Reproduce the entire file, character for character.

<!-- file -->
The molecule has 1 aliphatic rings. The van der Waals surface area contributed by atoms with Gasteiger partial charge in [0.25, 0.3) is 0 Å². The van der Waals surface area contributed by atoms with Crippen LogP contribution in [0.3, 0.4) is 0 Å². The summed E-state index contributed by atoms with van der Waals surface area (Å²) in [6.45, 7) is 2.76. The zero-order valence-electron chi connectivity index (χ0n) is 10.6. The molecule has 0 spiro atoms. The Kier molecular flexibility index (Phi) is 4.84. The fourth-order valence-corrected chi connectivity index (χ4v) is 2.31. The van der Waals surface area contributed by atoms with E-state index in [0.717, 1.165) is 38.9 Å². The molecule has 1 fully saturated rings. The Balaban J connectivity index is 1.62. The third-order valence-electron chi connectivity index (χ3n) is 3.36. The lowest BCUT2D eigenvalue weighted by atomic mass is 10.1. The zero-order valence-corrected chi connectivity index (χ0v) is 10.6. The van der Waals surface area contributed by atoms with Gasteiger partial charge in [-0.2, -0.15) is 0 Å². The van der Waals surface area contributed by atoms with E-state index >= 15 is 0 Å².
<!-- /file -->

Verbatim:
The molecule has 1 aliphatic rings. The van der Waals surface area contributed by atoms with Gasteiger partial charge in [0.25, 0.3) is 0 Å². The van der Waals surface area contributed by atoms with Crippen LogP contribution in [0.3, 0.4) is 0 Å². The summed E-state index contributed by atoms with van der Waals surface area (Å²) in [6.45, 7) is 2.76. The zero-order valence-electron chi connectivity index (χ0n) is 10.6. The molecule has 0 spiro atoms. The Kier molecular flexibility index (Phi) is 4.84. The fourth-order valence-corrected chi connectivity index (χ4v) is 2.31. The van der Waals surface area contributed by atoms with E-state index in [0.717, 1.165) is 38.9 Å². The molecule has 1 fully saturated rings. The Balaban J connectivity index is 1.62. The third-order valence-electron chi connectivity index (χ3n) is 3.36. The lowest BCUT2D eigenvalue weighted by atomic mass is 10.1. The zero-order valence-corrected chi connectivity index (χ0v) is 10.6. The van der Waals surface area contributed by atoms with Gasteiger partial charge in [-0.2, -0.15) is 0 Å². The van der Waals surface area contributed by atoms with E-state index >= 15 is 0 Å².